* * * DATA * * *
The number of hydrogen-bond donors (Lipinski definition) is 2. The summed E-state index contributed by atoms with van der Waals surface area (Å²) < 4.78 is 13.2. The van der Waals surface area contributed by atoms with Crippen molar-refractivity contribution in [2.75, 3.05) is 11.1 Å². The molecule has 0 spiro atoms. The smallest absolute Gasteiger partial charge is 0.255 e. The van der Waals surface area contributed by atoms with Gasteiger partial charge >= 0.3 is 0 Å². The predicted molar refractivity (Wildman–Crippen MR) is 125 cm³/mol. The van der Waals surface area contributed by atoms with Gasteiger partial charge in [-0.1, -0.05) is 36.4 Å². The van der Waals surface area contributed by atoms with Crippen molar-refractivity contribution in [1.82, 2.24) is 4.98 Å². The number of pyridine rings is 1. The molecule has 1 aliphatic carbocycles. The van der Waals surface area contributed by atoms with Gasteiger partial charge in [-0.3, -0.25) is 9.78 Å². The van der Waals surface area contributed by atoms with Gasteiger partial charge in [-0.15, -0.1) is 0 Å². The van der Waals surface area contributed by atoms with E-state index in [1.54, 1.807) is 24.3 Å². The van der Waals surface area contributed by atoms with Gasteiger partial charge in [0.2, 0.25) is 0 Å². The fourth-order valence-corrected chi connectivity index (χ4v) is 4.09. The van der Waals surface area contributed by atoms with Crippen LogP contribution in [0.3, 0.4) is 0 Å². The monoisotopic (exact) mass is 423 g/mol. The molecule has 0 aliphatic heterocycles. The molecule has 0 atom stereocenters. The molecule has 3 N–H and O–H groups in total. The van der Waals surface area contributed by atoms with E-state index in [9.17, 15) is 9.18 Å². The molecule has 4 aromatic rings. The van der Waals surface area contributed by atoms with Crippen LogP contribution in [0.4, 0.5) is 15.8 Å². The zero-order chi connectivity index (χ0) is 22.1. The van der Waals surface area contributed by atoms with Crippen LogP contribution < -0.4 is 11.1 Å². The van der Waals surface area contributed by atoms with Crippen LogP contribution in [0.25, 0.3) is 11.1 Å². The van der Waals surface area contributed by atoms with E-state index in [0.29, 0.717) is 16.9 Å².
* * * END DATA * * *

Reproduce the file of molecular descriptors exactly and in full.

The number of hydrogen-bond donors (Lipinski definition) is 2. The summed E-state index contributed by atoms with van der Waals surface area (Å²) < 4.78 is 13.2. The van der Waals surface area contributed by atoms with Crippen molar-refractivity contribution in [2.75, 3.05) is 11.1 Å². The molecule has 0 spiro atoms. The smallest absolute Gasteiger partial charge is 0.255 e. The van der Waals surface area contributed by atoms with Gasteiger partial charge >= 0.3 is 0 Å². The predicted molar refractivity (Wildman–Crippen MR) is 125 cm³/mol. The van der Waals surface area contributed by atoms with Gasteiger partial charge in [-0.1, -0.05) is 36.4 Å². The van der Waals surface area contributed by atoms with Crippen molar-refractivity contribution in [1.82, 2.24) is 4.98 Å². The number of pyridine rings is 1. The molecule has 1 aliphatic carbocycles. The van der Waals surface area contributed by atoms with Gasteiger partial charge in [-0.3, -0.25) is 9.78 Å². The van der Waals surface area contributed by atoms with Gasteiger partial charge in [-0.15, -0.1) is 0 Å². The van der Waals surface area contributed by atoms with E-state index in [1.54, 1.807) is 24.3 Å². The van der Waals surface area contributed by atoms with Gasteiger partial charge in [0.2, 0.25) is 0 Å². The fourth-order valence-corrected chi connectivity index (χ4v) is 4.09. The van der Waals surface area contributed by atoms with Crippen LogP contribution in [0.3, 0.4) is 0 Å². The monoisotopic (exact) mass is 423 g/mol. The molecule has 0 aliphatic heterocycles. The molecule has 0 atom stereocenters. The molecule has 3 N–H and O–H groups in total. The van der Waals surface area contributed by atoms with E-state index in [9.17, 15) is 9.18 Å². The molecule has 4 aromatic rings. The van der Waals surface area contributed by atoms with Crippen LogP contribution in [0.4, 0.5) is 15.8 Å². The zero-order chi connectivity index (χ0) is 22.1. The van der Waals surface area contributed by atoms with Crippen LogP contribution < -0.4 is 11.1 Å². The van der Waals surface area contributed by atoms with Crippen LogP contribution in [0.25, 0.3) is 11.1 Å². The van der Waals surface area contributed by atoms with E-state index in [0.29, 0.717) is 16.9 Å².